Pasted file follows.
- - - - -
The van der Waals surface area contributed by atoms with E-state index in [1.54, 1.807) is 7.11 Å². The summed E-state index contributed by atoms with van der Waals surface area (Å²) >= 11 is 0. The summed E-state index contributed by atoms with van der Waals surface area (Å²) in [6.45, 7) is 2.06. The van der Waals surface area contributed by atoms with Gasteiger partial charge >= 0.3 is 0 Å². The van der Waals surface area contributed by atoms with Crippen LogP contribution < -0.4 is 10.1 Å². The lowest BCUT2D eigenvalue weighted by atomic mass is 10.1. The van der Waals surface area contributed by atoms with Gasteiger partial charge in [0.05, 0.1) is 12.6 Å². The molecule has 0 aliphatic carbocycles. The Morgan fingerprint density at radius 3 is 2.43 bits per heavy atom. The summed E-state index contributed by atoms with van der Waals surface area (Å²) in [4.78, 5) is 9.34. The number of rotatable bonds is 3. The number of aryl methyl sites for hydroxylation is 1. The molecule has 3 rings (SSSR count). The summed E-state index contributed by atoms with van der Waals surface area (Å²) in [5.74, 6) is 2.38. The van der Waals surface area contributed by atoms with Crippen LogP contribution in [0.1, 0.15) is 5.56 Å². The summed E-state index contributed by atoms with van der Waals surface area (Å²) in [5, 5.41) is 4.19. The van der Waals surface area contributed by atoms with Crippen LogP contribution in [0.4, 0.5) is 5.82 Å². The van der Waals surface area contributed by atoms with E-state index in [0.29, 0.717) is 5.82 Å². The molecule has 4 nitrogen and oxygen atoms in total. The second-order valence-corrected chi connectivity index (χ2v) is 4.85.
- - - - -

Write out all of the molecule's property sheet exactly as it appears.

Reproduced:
The van der Waals surface area contributed by atoms with E-state index in [1.54, 1.807) is 7.11 Å². The summed E-state index contributed by atoms with van der Waals surface area (Å²) >= 11 is 0. The summed E-state index contributed by atoms with van der Waals surface area (Å²) in [6.45, 7) is 2.06. The van der Waals surface area contributed by atoms with Gasteiger partial charge >= 0.3 is 0 Å². The van der Waals surface area contributed by atoms with Crippen LogP contribution < -0.4 is 10.1 Å². The lowest BCUT2D eigenvalue weighted by atomic mass is 10.1. The van der Waals surface area contributed by atoms with Gasteiger partial charge in [0.05, 0.1) is 12.6 Å². The molecule has 0 aliphatic carbocycles. The Morgan fingerprint density at radius 3 is 2.43 bits per heavy atom. The summed E-state index contributed by atoms with van der Waals surface area (Å²) in [4.78, 5) is 9.34. The number of rotatable bonds is 3. The number of aryl methyl sites for hydroxylation is 1. The molecule has 3 rings (SSSR count). The summed E-state index contributed by atoms with van der Waals surface area (Å²) in [5.74, 6) is 2.38. The van der Waals surface area contributed by atoms with Crippen LogP contribution in [0.1, 0.15) is 5.56 Å². The summed E-state index contributed by atoms with van der Waals surface area (Å²) in [5, 5.41) is 4.19. The van der Waals surface area contributed by atoms with Crippen LogP contribution in [0.4, 0.5) is 5.82 Å². The van der Waals surface area contributed by atoms with E-state index in [0.29, 0.717) is 5.82 Å². The molecule has 4 nitrogen and oxygen atoms in total. The second-order valence-corrected chi connectivity index (χ2v) is 4.85.